Crowning cinema’s GOAT is a hotly contested, often irrelevant, and always subjective argument. There are many qualifying actors, writers, and directors whose names float around such types of conversations and rankings, but very few individuals can go pound for pound with the body of work from Ingmar Bergman.
Some of cinema’s highest acclaimed auteurs have given audiences feudal Japanese epics, nail-biting thrills across national monuments, and trips through Jupiter and beyond infinite, but no one has taken the dive into the darkest pits of human existence like the Swedish master.
Undeniably, Bergman was one of the 20th century’s highest respected artists and with a filmography that stretched nearly sixty years—with an unprecedented output of masterpieces nearly unparalleled by his contemporaries. From breaking into international acclaim with the erotic Summer with Monika, to the landmark existential works of The Seventh Seal and Wild Strawberries, and redefining cinematic form with Persona, Bergman’s work helped bring cinema to maturity. This quote from Martin Scorsese sums up the impact of Bergman’s art:
“It’s impossible to overestimate the effect that those films had on people. It’s not that Bergman was the first film artist to confront serious themes. It’s that he worked in a symbolic and an emotional language that was serious and accessible. He was young, he was setting an incredible pace, but he was looking at memory, old age, the reality of death, the reality of cruelty, and it was so vivid. So dramatic. Bergman’s connection with the audience was somewhat like Hitchcock’s—direct, immediate.”
His pictures spanned many different genres from romance to crime to comedies and even horror, but what Bergman is most known for is his works that contemplated death and human relationships. His keen perception into the psych of his characters came from his extensive (and simultaneous) work in theatre, cinema, and television that afforded him almost constant interactions with actors. He was married five times and had affairs with quite a few of the women that starred in his work. For better or worse, this tumultuous lifestyle informed his work and his explorations of human behavior. His staunch Lutheran upbringing by his minister father, where he received regular beatings, seeded his religious doubts. These doubts, so honestly portrayed in his pictures, catapulted him into international celebrity during a time when American cinema was in suppressed under the Hays Code and Eisenhower-era ideals.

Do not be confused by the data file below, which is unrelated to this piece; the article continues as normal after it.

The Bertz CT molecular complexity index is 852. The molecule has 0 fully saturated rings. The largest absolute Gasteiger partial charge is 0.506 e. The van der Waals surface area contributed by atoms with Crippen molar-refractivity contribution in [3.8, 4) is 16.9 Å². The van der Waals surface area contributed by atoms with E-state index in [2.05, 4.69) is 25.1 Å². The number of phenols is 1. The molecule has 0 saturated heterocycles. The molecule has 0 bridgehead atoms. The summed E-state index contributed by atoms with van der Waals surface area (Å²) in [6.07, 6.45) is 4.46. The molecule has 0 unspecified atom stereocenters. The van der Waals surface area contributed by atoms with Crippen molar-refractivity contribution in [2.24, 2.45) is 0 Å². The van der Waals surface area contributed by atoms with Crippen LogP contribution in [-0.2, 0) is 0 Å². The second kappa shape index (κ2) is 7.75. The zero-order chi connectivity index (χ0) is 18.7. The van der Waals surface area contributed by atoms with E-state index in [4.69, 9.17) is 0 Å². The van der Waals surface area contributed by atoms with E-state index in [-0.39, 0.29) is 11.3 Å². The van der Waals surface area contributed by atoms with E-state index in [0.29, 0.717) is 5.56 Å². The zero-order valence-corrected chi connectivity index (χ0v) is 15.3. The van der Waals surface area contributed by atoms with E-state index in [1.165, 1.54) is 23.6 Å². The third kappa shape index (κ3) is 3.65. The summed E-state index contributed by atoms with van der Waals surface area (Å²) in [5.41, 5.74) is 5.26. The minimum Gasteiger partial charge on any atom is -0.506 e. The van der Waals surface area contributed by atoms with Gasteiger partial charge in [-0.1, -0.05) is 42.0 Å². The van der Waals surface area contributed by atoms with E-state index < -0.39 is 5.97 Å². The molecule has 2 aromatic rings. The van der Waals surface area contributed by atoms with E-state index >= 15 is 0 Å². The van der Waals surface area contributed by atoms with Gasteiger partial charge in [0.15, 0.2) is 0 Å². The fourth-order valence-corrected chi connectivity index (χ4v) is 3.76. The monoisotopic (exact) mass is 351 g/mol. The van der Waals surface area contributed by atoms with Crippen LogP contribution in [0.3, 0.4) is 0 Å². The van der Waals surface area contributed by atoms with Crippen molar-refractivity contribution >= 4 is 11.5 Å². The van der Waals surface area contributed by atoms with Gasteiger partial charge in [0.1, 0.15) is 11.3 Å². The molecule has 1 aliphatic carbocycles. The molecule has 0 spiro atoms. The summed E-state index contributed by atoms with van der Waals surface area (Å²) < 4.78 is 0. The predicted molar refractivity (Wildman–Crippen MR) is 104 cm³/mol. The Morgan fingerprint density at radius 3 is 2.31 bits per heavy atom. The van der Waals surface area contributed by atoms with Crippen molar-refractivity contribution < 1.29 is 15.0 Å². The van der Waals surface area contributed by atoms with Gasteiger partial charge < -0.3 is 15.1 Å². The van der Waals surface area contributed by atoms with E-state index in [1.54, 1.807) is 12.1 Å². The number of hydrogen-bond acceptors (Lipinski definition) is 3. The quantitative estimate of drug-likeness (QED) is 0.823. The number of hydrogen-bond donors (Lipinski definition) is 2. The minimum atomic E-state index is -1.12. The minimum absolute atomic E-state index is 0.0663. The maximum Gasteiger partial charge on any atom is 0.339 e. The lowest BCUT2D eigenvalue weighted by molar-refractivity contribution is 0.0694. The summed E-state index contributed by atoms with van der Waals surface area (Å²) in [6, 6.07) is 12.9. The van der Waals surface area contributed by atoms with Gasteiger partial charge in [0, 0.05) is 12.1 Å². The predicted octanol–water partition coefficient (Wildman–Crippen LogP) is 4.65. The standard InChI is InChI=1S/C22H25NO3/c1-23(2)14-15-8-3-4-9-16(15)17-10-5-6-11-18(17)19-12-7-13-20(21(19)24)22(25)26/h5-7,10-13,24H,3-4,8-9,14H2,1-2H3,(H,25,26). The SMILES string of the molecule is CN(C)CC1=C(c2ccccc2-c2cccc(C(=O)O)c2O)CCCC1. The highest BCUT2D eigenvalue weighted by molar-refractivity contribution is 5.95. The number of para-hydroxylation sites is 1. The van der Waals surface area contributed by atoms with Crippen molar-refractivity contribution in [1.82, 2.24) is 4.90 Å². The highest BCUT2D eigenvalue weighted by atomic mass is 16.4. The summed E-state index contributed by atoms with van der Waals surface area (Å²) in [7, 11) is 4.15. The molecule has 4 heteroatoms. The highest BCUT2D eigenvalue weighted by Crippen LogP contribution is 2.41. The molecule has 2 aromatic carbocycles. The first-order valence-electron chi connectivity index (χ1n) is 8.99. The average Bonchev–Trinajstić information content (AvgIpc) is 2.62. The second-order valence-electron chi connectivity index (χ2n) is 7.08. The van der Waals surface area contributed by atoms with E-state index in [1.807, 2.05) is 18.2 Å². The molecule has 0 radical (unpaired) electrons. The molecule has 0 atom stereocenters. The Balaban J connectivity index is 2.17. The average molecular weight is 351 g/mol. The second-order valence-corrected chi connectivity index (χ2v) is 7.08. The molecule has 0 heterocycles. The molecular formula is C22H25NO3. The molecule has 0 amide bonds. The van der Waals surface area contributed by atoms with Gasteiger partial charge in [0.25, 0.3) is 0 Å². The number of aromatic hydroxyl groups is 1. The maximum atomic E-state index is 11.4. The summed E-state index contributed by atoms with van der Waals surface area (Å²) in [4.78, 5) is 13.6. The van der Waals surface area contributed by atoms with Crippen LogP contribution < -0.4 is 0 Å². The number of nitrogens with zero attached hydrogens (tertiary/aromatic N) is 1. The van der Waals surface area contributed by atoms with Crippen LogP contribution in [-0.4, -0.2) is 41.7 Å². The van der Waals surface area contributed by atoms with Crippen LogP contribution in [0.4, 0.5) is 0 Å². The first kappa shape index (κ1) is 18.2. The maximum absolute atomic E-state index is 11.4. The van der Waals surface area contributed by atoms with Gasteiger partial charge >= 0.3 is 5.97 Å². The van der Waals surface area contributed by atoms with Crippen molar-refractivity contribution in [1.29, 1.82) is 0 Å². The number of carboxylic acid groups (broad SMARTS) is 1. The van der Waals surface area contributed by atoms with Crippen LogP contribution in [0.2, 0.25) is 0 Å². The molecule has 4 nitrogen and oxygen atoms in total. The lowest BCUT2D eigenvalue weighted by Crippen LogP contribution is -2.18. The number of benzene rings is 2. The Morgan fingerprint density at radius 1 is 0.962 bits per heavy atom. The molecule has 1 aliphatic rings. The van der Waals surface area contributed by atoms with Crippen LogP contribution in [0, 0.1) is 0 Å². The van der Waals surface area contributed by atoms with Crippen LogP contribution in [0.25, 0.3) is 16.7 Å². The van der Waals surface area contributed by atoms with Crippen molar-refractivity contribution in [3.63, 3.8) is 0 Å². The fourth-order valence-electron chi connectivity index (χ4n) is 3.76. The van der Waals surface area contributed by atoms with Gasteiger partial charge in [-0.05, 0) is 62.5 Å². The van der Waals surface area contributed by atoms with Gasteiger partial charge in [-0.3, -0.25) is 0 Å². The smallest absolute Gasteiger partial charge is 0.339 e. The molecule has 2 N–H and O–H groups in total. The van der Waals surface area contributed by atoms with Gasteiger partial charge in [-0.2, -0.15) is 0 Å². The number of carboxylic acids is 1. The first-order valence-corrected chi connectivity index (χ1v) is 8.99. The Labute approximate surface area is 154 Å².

His influence can be seen in the works of Woody Allen, Ang Lee, David Lynch, Andrei Tarkovsky, and most recently in Paul Thomas Anderson’s The Phantom Thread. Tarkovsky even ranked three of Bergman’s pictures in a list of his favorites in a 1972 interview. He is also a favorite among a wide ranging scope of artists such as of Sloane Crosley, Lena Dunham, Flying Lotus, Tracy Letts, and Jonathan Lethem. His influence also reaches to TV shows like The Sopranos and Mad Men as well as being parodied in Bill & Ted’s Bogus Journey, The Muppets, and Animaniacs.
2018 marks Bergman’s 100th birthday (he passed away in 2007) and celebrations of all kinds are happening in the cinema community. BookPeople staff members, and cinephiles, are excited to join in the celebration by dedicating a space to the cinema giant on our second floor where you can find Taschen’s The Ingmar Bergman Archives as well as interview collections, memoirs, fiction works, and criticisms related to the director.